"Wet Dreams" directed by and co-starring the legendary Tom Savini is upnext. A man has very vivid dreams that usually involve his wifecastrating him and feeding his severed member to him during breakfast.It's a pretty decent stab at a mind-bending horror story. It's noInception, but it doesn't really have the opportunity to be and in theend has no reason to be as in depth as that as its story progression isjust fine.

      "The Accident" is another slow burning story. You can pretty much guesswhat it's about from the title. The way the deer acts is horrificenough, but what sells the entire story is the haunting music and thefacial expression of the biker. The little girl asks some questionsabout death, which her mom gives really stupid answers to (seriously, agood zombie?).

      "Vision Strains" is easily the most original and creative story of thefilm. A woman targets homeless women and addicts and kills them. Intheir last breaths and as their life flashes before their eyes, thewoman injects their eye fluid into her own and basically experiencestheir life story. She writes it all down in an attempt to learneverything the world has to offer. A serial killer with purpose issomething that doesn't come along very often.

      "Sweet Dreams" rounds out the set. This one was a bit hard to watch.There are some really disturbing fetishes going on with this one allinvolving gluttony, sweets, and overeating. It's downright disgustingat times and it has the goriest ending of the bunch. It puts a prettyinteresting twist on The Last Supper, as well.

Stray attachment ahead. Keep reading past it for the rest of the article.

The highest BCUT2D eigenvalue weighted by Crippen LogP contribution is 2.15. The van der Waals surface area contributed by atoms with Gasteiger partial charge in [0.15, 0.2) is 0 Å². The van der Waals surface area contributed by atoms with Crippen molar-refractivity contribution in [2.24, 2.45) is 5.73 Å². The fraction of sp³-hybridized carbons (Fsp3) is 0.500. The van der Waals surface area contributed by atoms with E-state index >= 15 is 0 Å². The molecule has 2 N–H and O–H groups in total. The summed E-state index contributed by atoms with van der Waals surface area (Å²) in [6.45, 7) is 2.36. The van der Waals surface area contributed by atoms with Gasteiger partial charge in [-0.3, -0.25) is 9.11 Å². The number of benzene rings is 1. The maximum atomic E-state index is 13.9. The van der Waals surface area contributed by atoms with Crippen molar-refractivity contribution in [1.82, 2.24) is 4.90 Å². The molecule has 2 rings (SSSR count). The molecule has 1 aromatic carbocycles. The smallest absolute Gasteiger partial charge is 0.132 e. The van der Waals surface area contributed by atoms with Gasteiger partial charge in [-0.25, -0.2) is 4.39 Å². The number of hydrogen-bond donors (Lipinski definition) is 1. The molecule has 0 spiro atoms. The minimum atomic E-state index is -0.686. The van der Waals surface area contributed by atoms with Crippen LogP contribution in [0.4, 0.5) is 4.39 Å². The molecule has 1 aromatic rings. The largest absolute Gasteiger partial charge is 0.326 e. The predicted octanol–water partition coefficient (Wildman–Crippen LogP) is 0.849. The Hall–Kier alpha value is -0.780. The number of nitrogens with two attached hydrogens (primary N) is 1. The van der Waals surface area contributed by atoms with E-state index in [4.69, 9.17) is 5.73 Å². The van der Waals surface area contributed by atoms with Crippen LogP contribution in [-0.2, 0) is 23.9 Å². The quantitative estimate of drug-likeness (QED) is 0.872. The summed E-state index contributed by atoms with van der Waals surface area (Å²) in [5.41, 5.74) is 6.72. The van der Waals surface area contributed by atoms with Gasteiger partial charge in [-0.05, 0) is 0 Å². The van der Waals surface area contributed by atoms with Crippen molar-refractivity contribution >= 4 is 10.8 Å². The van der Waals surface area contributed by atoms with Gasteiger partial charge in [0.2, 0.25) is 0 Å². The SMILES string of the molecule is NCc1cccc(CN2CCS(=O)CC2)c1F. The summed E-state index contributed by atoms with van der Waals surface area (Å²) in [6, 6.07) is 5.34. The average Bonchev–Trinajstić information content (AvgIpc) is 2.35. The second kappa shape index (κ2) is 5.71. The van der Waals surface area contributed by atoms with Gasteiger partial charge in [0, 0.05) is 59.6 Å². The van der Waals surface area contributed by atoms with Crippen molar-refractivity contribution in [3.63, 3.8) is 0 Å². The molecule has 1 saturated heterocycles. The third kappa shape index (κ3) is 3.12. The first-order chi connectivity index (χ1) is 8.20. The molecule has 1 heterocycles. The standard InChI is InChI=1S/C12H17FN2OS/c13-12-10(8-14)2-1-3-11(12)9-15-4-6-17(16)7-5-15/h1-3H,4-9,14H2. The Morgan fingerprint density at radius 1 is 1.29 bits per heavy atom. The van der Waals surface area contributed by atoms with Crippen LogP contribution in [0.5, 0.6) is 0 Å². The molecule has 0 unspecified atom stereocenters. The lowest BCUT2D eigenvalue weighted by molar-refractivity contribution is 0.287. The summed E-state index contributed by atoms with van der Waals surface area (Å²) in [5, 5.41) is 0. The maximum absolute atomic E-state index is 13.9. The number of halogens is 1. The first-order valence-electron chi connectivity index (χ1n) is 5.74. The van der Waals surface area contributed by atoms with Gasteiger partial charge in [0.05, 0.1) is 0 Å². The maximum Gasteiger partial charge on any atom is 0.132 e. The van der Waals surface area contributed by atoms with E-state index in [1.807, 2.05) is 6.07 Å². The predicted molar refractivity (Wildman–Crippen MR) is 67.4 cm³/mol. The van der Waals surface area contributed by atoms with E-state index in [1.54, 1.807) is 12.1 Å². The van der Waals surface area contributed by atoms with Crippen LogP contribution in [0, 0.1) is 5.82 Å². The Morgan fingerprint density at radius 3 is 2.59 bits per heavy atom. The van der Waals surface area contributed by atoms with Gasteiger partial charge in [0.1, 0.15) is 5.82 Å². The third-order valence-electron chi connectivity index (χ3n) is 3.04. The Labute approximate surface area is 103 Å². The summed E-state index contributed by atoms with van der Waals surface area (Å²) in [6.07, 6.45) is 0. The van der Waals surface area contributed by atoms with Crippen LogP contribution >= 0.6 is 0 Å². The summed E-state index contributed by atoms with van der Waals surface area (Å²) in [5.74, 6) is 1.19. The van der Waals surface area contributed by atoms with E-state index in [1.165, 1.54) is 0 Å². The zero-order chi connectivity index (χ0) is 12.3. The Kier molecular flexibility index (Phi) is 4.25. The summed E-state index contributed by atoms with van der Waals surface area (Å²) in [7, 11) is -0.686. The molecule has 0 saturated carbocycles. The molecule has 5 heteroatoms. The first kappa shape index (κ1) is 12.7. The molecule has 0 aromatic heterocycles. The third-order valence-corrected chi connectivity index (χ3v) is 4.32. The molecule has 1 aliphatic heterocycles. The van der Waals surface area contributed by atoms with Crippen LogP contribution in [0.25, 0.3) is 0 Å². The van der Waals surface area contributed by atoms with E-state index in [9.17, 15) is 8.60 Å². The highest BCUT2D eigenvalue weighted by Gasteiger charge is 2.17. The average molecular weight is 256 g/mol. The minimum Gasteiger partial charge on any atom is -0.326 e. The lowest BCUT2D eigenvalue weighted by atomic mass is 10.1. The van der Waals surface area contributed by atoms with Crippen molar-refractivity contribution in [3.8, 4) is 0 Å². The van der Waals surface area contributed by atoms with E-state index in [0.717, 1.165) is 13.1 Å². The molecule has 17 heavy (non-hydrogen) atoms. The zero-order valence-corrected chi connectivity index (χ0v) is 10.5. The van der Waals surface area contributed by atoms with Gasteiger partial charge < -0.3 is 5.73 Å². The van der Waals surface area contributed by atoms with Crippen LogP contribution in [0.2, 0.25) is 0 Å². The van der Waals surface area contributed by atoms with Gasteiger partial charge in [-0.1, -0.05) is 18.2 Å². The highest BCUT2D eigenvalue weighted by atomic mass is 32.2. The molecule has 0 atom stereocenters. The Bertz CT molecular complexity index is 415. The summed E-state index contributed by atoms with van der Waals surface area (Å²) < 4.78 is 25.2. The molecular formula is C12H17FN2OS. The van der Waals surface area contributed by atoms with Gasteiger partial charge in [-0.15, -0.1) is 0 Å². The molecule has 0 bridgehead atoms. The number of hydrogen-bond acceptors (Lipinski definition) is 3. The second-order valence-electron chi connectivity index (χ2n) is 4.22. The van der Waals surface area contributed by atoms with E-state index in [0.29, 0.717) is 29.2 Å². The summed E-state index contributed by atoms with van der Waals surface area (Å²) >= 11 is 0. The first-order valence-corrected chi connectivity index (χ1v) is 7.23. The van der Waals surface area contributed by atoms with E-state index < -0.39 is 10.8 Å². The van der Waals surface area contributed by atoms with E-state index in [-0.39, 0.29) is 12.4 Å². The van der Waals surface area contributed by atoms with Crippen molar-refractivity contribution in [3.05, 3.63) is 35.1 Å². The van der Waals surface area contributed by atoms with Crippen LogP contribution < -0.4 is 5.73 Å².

It's not that The Theatre Bizarre isn't flawed. Like most horrormovies, there's plenty of bad to go along with the good as it suffersfrom weak writing with actors in certain stories that don't have thatnatural flow that the rest of the cast does. One could also argue thatonly half of the movie really leaves a long-lasting impression. To behonest though, there were bits and pieces of every story that spoke tothe horror fan in me in ways I haven't felt in years. Like a classichorror film, it's like you have to sit through some lameness to delveinto the greatness buried deep within its core. Nauseating,phantasmagorical, and discomforting, The Theatre Bizarre is pure, gory,blood-soaked madness at its finest that will give horror fans thefeeling of being a kid locked in a candy store for two blissful hours.

    9. Chris_Pandolfi from Los Angeles, CA
      29 Mar 2012, 7:02 pm